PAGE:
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I'm (still) on Debian Squeeze. When I try to upgrade the system, here's what I get:

[09:20]/root# aptitude upgrade
No packages will be installed, upgraded, or removed.
0 packages upgraded, 0 newly installed, 0 to remove and 1 not upgraded.
Need to get 0 B of archives. After unpacking 0 B will be used.

Looking at the log, I get a hint at the name of the culprit package:

Aptitude 0.6.3: log report
Sat, Jun 22 2013 09:20:13 +0200

IMPORTANT: this log only lists intended actions; actions which fail due to
dpkg problems may not be completed.

Will install 0 packages, and remove 0 packages.
===============================================================================
[HOLD] libxcb1
===============================================================================

Log complete.

However, if I look at the package, I don't get any more details:

[09:21]/root# aptitude show libxcb1
Package: libxcb1
State: installed
Automatically installed: no
Version: 1.6-1
Priority: optional
Section: libs
Maintainer: XCB Developers <xcb@lists.freedesktop.org>
Uncompressed Size: 188 k
Depends: libc6 (>= 2.3.2), libxau6, libxdmcp6
Breaks: libxcb-xlib0
...

I'm surprised by how little info aptitude is giving me about its refusal to upgrade the package.

My question is: What are the steps I should follow in this situation to find out why this package is not upgraded?


Update: Here's the desired command:

$ apt-cache policy libxcb1
libxcb1:
  Installed: 1.6-1
  Candidate: 1.6-1+squeeze1
  Version table:
     1.6-1+squeeze1 0
        500 http://security.debian.org/ squeeze/updates/main amd64 Packages
 *** 1.6-1 0
        500 http://debian.mirrors.ovh.net/debian/ squeeze/main amd64 Packages
        100 /var/lib/dpkg/status
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Can it be that your sources.list still points to the squeeze repos? –  Joseph R. Jun 22 '13 at 8:32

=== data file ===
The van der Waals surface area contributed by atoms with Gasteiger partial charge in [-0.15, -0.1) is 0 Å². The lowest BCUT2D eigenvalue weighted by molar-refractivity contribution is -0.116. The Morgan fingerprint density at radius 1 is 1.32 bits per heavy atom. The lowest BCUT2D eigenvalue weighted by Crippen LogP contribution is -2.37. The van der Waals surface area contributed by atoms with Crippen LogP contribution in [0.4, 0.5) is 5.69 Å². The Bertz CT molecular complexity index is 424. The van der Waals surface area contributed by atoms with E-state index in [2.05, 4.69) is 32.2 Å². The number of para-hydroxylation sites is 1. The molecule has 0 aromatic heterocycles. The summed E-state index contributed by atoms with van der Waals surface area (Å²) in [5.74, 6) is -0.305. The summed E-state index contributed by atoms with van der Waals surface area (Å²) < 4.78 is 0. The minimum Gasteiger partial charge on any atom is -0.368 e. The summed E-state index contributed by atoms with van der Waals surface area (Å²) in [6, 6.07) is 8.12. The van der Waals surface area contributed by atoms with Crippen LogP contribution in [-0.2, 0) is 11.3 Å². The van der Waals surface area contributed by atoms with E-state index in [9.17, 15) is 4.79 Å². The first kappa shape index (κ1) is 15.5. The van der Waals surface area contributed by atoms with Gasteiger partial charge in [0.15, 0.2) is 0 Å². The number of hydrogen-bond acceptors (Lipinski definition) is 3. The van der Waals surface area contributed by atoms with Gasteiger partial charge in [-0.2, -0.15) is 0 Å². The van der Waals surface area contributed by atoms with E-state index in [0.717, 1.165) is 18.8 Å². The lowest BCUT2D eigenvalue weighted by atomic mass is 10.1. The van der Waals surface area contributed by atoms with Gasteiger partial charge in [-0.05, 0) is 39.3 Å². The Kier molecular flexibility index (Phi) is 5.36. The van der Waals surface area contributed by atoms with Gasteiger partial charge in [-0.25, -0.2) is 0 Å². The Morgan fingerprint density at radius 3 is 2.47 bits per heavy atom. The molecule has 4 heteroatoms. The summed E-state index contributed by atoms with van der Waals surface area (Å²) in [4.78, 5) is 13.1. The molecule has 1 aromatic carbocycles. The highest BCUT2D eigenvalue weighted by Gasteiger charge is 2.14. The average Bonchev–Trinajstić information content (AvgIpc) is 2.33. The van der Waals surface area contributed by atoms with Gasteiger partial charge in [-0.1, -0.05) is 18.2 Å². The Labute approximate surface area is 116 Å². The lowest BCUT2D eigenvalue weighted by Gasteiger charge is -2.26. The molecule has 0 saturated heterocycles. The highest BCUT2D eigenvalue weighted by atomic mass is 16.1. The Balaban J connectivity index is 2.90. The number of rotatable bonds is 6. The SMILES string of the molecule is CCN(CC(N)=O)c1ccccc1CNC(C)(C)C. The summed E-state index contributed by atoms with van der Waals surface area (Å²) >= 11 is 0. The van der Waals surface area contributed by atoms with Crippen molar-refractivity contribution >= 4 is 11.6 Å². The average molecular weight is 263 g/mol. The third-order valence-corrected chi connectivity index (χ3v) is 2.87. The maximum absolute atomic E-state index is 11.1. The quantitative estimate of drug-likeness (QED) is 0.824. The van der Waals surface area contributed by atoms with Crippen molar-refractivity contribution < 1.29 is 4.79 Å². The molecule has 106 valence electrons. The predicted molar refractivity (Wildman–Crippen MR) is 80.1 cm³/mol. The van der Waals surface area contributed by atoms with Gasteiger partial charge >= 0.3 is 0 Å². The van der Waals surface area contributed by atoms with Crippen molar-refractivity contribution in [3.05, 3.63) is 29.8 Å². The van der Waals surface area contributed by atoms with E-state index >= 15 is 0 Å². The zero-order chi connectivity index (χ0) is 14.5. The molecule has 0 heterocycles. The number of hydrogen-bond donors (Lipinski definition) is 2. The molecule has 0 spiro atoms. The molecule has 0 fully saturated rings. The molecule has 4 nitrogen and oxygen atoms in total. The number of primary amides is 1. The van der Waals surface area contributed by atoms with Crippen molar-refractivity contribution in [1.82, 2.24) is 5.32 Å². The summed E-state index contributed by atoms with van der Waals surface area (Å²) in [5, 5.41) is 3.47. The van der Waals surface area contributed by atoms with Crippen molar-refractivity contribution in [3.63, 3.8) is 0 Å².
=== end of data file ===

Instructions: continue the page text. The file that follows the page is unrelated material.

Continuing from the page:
Yes it does. I haven't moved to Wheezy yet. Is it relevant? –  rahmu Jun 22 '13 at 8:58
2  
Run apt-cache policy libxcb1 and paste the output. I think aptitude respects apt pinning. You could also try running apt-get install libxcbi and see what happens. –  Faheem Mitha Jun 22 '13 at 10:55
    
@rahmu of course it is! When you run apt-get upgrade, apt-get compares the state of the packages on your system against the state of the packages in your chosen repo. See my answer below. –  Joseph R. Jun 22 '13 at 15:04
    
Use apt-get dist-upgrade is an immediate, yet radical solution to your problem. I actually post to quote: "In case of doubt, please use the apt-get and apt-cache commands over the aptitude command." [debian.org/doc/manuals/debian-reference/… –  Bananguin Jun 22 '13 at 17:59

1 Answer 1

You need to know why aptitude doesn't want to install that version of the package, with a quick why-not you can figure this out:

aptitude why-not libxcb1=1.6-1+squeeze1

But my guess is that one of the 79 reverse dependencies depended of the 1.6-1 version of the package, since there isn't any packages that breaks/conflicts with this library.

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